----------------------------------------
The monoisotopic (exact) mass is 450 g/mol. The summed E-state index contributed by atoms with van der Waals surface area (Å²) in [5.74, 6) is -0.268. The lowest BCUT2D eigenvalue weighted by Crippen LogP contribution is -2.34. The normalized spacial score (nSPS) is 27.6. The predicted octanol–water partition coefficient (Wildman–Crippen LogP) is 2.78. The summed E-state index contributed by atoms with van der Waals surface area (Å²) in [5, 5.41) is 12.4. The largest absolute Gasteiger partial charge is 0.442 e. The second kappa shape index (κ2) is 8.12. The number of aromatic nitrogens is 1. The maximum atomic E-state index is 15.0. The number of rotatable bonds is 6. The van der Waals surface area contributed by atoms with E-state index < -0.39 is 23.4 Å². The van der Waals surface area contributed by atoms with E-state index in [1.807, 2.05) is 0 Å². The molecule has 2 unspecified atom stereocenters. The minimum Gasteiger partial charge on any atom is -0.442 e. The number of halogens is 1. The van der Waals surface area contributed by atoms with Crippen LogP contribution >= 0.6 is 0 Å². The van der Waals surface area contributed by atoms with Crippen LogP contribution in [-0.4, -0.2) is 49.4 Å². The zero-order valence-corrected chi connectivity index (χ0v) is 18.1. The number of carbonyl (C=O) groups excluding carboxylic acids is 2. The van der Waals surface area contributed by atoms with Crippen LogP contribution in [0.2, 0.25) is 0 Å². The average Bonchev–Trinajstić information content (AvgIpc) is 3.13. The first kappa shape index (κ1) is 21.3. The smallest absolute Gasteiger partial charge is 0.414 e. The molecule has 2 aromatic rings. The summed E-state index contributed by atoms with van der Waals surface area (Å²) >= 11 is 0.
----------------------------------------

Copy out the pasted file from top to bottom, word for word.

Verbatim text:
The monoisotopic (exact) mass is 450 g/mol. The summed E-state index contributed by atoms with van der Waals surface area (Å²) in [5.74, 6) is -0.268. The lowest BCUT2D eigenvalue weighted by Crippen LogP contribution is -2.34. The normalized spacial score (nSPS) is 27.6. The predicted octanol–water partition coefficient (Wildman–Crippen LogP) is 2.78. The summed E-state index contributed by atoms with van der Waals surface area (Å²) in [5, 5.41) is 12.4. The largest absolute Gasteiger partial charge is 0.442 e. The second kappa shape index (κ2) is 8.12. The number of aromatic nitrogens is 1. The maximum atomic E-state index is 15.0. The number of rotatable bonds is 6. The van der Waals surface area contributed by atoms with E-state index < -0.39 is 23.4 Å². The van der Waals surface area contributed by atoms with E-state index in [1.807, 2.05) is 0 Å². The molecule has 2 unspecified atom stereocenters. The minimum Gasteiger partial charge on any atom is -0.442 e. The number of halogens is 1. The van der Waals surface area contributed by atoms with Crippen LogP contribution >= 0.6 is 0 Å². The van der Waals surface area contributed by atoms with Crippen LogP contribution in [-0.4, -0.2) is 49.4 Å². The zero-order valence-corrected chi connectivity index (χ0v) is 18.1. The number of carbonyl (C=O) groups excluding carboxylic acids is 2. The van der Waals surface area contributed by atoms with Crippen LogP contribution in [0.2, 0.25) is 0 Å². The average Bonchev–Trinajstić information content (AvgIpc) is 3.13. The first kappa shape index (κ1) is 21.3. The smallest absolute Gasteiger partial charge is 0.414 e. The molecule has 2 aromatic rings. The summed E-state index contributed by atoms with van der Waals surface area (Å²) >= 11 is 0.